The instrument consists of two main legs whose joint slides in the slot of a third, central leg. There are smaller linking pieces connecting the side legs to the central leg. At their maximum separation the main legs are approximately perpendicular to each other.
The main legs are shaped so that they narrow to a point; each has a hole near the endpoint and beside the joint. On their faces they carry a calendar-zodiac scale. The zodiac runs across the upper faces, each sign represented by its symbol, divided to 10 and 2 and numbered by 10. The calendar is on the underside with each month divided to 10 and 2 days, with alternate cross-hatching of the intervals. The calendar scale has some idiosyncratic spelling ('VEBRVARI', 'APERILIS', 'SEPTEMER') and, although the number of days in the month is usually given in numbers, all the months are actually divided into 30. Further numerical information appears in each month along with the explanatory inscription running from February to May 'DAG LENG VND NACH LEN'. However, the numbers do not represent the lengths of day and night; rather they give a value for the length of the day and the time of sunrise and sunset for each day. From January to June the length of the day is shown as increasing from 9 to 14 hours by one hour each month. The information for the second half of the year on the other leg is partly garbled. Also problematic is table's implication that the equinoxes take place in April and October, and that the summer solstice is in July.
On the joint of the these two legs is a compass box 25 mm in diameter. In the bowl of the box is a scale of equal parts 1 to 12, divided to 1, 1/2 and 1/4 and numbered by 1. The compass has a brass cover with the same scale and a movable index pointer.
The instrument is also intended to serve as direct-reading calipers, providing the same measures as a gunner's gauge. As the opening of the two main legs is adjusted the joint and the compass move in the slot in the central third leg. The compass's edge cuts two scales on the upper side of the leg, one for 'ZOLL' from 3 to 9 giving the separation of the points in inches and the other for 'STAIN' giving the weight of a measured stone sphere from 5 to 37 (with two divisions for 46 and 50 apparently in a smaller unit). On the underside, the edge of the joint cuts two further scales, of 'PLEY' for lead spheres from 1 to 100 and 'EISEN' for iron from 1 to 95. At the origin of the scales on the underside is the date 1595 beside a suspension ring.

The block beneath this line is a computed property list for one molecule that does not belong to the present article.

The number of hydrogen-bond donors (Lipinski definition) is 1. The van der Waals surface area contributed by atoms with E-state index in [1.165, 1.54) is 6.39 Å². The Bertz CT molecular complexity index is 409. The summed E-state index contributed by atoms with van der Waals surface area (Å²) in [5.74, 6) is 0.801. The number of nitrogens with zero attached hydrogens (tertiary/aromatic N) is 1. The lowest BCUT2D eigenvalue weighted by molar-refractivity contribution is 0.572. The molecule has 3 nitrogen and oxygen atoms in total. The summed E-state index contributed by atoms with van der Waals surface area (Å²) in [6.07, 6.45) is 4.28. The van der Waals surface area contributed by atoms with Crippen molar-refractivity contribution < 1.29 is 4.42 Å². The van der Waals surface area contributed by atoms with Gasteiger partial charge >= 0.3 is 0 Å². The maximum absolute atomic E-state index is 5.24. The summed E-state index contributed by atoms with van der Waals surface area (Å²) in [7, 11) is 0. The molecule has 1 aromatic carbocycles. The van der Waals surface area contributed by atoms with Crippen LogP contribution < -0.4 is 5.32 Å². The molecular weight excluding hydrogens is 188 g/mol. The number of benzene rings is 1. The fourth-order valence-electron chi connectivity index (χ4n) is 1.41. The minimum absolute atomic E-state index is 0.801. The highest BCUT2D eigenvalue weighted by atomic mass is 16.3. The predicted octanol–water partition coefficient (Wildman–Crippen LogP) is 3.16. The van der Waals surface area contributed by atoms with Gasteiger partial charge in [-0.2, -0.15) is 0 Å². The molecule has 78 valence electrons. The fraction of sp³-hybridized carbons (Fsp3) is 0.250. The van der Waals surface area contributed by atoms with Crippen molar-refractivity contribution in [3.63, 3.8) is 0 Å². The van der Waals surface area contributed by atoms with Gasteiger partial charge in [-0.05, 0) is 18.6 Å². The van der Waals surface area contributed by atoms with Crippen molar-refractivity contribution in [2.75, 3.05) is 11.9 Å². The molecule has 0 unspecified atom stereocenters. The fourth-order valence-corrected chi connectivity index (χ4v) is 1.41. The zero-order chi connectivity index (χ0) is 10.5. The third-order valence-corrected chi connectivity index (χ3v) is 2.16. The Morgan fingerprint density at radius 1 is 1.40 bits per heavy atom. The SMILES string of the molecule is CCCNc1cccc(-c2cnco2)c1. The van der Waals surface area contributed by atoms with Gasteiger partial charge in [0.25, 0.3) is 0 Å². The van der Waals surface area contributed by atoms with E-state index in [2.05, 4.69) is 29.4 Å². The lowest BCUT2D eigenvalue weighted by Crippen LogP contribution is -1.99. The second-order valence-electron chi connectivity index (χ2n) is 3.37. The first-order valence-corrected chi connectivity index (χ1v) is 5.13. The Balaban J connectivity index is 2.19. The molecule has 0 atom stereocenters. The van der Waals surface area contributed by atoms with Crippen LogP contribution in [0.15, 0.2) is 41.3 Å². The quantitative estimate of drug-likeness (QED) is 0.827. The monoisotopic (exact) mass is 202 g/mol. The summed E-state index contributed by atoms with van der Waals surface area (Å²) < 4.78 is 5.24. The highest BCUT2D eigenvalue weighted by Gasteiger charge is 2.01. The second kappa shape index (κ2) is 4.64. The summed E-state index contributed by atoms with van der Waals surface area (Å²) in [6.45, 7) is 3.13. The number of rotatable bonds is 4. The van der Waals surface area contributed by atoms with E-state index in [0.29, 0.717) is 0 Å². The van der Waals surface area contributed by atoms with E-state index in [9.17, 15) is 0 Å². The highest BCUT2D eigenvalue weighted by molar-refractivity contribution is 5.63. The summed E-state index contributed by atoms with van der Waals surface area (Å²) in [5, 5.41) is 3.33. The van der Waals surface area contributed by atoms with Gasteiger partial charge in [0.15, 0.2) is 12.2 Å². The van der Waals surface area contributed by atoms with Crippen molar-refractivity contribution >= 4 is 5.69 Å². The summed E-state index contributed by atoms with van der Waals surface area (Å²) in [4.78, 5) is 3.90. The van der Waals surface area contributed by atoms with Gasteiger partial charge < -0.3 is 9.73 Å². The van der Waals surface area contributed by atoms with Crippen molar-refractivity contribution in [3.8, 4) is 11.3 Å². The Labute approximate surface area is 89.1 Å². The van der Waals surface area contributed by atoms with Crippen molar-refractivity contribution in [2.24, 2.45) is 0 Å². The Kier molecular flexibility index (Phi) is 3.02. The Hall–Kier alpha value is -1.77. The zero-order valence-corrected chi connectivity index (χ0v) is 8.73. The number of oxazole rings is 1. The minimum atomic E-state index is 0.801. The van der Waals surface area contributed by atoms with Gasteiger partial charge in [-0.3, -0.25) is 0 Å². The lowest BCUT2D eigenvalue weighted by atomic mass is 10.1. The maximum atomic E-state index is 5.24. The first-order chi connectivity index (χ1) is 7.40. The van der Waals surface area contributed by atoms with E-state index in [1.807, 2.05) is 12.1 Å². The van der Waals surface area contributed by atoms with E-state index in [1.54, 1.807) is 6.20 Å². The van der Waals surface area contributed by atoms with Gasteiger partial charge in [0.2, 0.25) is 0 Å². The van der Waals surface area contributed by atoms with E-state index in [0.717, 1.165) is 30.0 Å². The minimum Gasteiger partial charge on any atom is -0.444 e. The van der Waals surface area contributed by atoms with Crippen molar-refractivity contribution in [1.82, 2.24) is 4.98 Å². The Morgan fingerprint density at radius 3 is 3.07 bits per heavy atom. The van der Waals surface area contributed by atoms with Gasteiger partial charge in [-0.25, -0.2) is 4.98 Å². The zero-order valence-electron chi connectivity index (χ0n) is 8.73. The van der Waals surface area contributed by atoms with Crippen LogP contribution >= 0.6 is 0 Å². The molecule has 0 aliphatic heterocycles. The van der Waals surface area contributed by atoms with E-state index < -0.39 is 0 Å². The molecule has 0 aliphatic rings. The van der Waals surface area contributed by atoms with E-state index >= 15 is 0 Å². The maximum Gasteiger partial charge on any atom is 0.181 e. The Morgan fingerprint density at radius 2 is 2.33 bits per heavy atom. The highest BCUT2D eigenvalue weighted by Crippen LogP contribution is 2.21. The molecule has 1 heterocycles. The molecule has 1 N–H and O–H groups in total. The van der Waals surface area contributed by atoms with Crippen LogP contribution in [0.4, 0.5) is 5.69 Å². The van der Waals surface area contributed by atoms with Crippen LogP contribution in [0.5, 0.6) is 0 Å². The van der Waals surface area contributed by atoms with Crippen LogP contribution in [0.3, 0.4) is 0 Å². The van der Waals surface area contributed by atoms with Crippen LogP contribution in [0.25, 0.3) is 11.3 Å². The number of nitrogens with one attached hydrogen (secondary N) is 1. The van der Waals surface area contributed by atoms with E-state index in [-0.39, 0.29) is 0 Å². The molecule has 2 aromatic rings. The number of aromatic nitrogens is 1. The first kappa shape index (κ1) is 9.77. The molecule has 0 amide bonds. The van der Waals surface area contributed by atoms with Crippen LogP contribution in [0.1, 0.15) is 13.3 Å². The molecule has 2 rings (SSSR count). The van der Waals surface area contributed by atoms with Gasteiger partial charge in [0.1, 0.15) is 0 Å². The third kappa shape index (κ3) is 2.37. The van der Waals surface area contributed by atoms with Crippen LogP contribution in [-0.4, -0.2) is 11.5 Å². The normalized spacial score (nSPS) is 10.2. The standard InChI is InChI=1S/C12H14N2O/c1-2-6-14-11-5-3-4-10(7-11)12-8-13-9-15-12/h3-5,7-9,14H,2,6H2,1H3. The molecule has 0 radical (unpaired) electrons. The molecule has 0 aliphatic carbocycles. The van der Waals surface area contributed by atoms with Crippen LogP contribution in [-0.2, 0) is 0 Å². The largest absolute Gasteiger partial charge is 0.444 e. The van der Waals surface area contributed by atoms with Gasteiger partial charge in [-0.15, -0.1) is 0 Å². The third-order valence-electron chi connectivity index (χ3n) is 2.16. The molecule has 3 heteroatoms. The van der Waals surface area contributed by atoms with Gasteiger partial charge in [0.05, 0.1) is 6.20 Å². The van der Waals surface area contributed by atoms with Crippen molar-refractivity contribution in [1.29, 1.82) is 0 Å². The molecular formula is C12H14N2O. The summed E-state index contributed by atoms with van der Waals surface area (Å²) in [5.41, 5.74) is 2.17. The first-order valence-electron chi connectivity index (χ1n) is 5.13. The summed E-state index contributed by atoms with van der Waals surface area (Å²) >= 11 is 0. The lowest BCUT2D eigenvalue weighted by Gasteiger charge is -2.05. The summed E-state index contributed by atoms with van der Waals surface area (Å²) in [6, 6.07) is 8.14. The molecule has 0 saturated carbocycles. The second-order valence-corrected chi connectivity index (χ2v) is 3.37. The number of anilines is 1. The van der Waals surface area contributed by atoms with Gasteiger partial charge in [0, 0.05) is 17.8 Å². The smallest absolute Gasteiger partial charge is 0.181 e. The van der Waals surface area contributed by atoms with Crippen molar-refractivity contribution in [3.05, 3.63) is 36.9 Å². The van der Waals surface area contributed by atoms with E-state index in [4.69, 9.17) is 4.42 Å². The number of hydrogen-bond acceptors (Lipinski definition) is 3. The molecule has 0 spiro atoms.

It is not clear whether these scales would have worked. While the inch scale provides answers readily enough, the other gauge scales are less straightforward and without units of weight they cannot be verified. Certainly, the instrument cannot take the diameters of spherical shot as the scales might appear to suggest.
The instrument incorporates a horizontal string gnomon dial with a scale of hours on the upper side of the central leg and a hinged gnomon support at its end. The hour scale is centred on a hole in the leg and runs from 8 to 12 to 4, with additional unnumbered lines for 7 and 5. Beside this origin point is a monogram 'MH' or 'HM', perhaps standing for a combination of 'hora' and 'meridies', or possibly for the maker. The string is easily inserted and removed from the top most hole in a sliding section of the hinged support. The sliding section can be adjusted for latitude against a scale on which only 48 is numbered; the indicator which moves against the scale is marked 'POL'. On the other side of the support is a line marked 49 against which the circular end of the sliding section can be set, presumably for 49? latitude.
The sliding section of the gnomon support has four additional holes numbered 1 to 4. There are also seven additional holes on the central leg which, together with the origin hole for the hour scale, form part of a scale on the underside 1 to 8, divided to 1, 1/2 and 1/4. It has been thought that these holes are all meant to be used as part of the sundial, to accommodate different latitudes. However, only one hole on the leg can be used with the hour lines, and the slider on the hinged upright provides the necessary range of latitudes. It seems more plausible that the holes were intended as gunner's sights; certainly they closely resemble other gunner's instruments with fixed hole sights.
The two arcs linking the main legs with the central leg also carry scales and are evidently intended to be used only when the main legs are perpendicular to each other at their maximum extent. Their upper faces carry a quadrant scale of degrees divided to 10 and 2 and numbered by 10. From 10 to 80?, each of the main divisions also has a Roman numeral VIII to XII to IIII, presumably representing hours. However, with a scale of equal parts and 10? to the hour, the possible purpose of the scale is unclear.
On the underside of the linking arms is a shadow square 'VMRA VESA' and 'VMRA RECDA' from 0 to 12 to 0, divided to 2, 1 and 1/2 and numbered by 2.
The central leg is scolloped to accommodate the fixtures for the linking arcs, so that the instrument can be folded shut.
Despite its unusual form and its many problems of form and function, there is at least on other instrument of the same general type, by Erasmus Habermel.
See: J. Bennett and S. Johnston, The Geometry of War, 1500-1750 (Oxford, 1996), p. 25.